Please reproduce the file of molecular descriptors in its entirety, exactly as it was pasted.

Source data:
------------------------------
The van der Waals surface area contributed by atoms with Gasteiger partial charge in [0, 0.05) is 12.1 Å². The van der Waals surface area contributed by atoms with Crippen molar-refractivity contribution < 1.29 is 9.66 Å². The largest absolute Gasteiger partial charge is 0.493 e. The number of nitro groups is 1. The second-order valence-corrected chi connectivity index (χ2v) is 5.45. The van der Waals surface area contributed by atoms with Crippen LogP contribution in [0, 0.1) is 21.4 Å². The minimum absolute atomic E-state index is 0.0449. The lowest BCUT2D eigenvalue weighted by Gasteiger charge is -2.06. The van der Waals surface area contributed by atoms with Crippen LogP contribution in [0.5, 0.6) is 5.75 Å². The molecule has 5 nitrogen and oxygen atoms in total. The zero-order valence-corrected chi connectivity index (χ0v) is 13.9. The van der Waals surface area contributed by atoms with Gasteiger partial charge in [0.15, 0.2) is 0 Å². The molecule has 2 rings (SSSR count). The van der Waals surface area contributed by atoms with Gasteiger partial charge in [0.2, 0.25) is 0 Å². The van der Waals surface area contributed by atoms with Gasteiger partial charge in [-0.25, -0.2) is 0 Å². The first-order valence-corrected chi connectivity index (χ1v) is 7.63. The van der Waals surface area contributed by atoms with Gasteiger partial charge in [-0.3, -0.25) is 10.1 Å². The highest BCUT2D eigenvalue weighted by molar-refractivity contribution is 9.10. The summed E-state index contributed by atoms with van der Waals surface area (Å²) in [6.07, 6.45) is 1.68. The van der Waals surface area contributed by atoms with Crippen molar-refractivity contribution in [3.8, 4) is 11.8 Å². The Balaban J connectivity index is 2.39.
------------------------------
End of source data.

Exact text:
The van der Waals surface area contributed by atoms with Gasteiger partial charge in [0, 0.05) is 12.1 Å². The van der Waals surface area contributed by atoms with Crippen molar-refractivity contribution < 1.29 is 9.66 Å². The largest absolute Gasteiger partial charge is 0.493 e. The number of nitro groups is 1. The second-order valence-corrected chi connectivity index (χ2v) is 5.45. The van der Waals surface area contributed by atoms with Crippen LogP contribution in [0, 0.1) is 21.4 Å². The minimum absolute atomic E-state index is 0.0449. The lowest BCUT2D eigenvalue weighted by Gasteiger charge is -2.06. The van der Waals surface area contributed by atoms with Crippen LogP contribution in [0.5, 0.6) is 5.75 Å². The molecule has 5 nitrogen and oxygen atoms in total. The zero-order valence-corrected chi connectivity index (χ0v) is 13.9. The van der Waals surface area contributed by atoms with Gasteiger partial charge in [0.15, 0.2) is 0 Å². The molecule has 2 rings (SSSR count). The van der Waals surface area contributed by atoms with Gasteiger partial charge in [0.2, 0.25) is 0 Å². The van der Waals surface area contributed by atoms with Gasteiger partial charge in [-0.25, -0.2) is 0 Å². The first-order valence-corrected chi connectivity index (χ1v) is 7.63. The van der Waals surface area contributed by atoms with Gasteiger partial charge in [-0.3, -0.25) is 10.1 Å². The highest BCUT2D eigenvalue weighted by molar-refractivity contribution is 9.10. The summed E-state index contributed by atoms with van der Waals surface area (Å²) in [6.07, 6.45) is 1.68. The van der Waals surface area contributed by atoms with Crippen molar-refractivity contribution in [3.8, 4) is 11.8 Å². The Balaban J connectivity index is 2.39.